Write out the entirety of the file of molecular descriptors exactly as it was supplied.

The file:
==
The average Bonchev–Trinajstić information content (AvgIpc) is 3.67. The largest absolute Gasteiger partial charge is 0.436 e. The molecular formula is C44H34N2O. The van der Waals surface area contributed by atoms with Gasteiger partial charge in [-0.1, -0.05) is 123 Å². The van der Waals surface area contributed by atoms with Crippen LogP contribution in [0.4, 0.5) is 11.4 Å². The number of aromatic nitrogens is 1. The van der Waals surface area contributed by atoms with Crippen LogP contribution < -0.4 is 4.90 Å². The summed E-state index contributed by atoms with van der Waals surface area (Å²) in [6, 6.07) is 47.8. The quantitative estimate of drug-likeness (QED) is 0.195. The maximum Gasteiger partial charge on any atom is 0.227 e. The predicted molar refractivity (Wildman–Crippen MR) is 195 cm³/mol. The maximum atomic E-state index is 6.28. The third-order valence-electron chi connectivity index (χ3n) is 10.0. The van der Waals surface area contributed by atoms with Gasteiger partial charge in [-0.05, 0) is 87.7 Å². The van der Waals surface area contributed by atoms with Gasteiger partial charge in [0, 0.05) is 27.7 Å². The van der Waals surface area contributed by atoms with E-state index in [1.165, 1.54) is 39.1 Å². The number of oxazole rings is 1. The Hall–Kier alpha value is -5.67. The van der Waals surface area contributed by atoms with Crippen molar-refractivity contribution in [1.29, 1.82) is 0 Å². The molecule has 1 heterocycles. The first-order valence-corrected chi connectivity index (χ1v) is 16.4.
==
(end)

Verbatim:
The average Bonchev–Trinajstić information content (AvgIpc) is 3.67. The largest absolute Gasteiger partial charge is 0.436 e. The molecular formula is C44H34N2O. The van der Waals surface area contributed by atoms with Gasteiger partial charge in [-0.1, -0.05) is 123 Å². The van der Waals surface area contributed by atoms with Crippen LogP contribution in [0.4, 0.5) is 11.4 Å². The number of aromatic nitrogens is 1. The van der Waals surface area contributed by atoms with Crippen LogP contribution < -0.4 is 4.90 Å². The summed E-state index contributed by atoms with van der Waals surface area (Å²) in [6, 6.07) is 47.8. The quantitative estimate of drug-likeness (QED) is 0.195. The maximum Gasteiger partial charge on any atom is 0.227 e. The predicted molar refractivity (Wildman–Crippen MR) is 195 cm³/mol. The maximum atomic E-state index is 6.28. The third-order valence-electron chi connectivity index (χ3n) is 10.0. The van der Waals surface area contributed by atoms with Gasteiger partial charge in [-0.05, 0) is 87.7 Å². The van der Waals surface area contributed by atoms with Gasteiger partial charge in [0, 0.05) is 27.7 Å². The van der Waals surface area contributed by atoms with E-state index in [1.165, 1.54) is 39.1 Å². The number of oxazole rings is 1. The Hall–Kier alpha value is -5.67. The van der Waals surface area contributed by atoms with Crippen molar-refractivity contribution in [1.29, 1.82) is 0 Å². The molecule has 1 heterocycles. The first-order valence-corrected chi connectivity index (χ1v) is 16.4.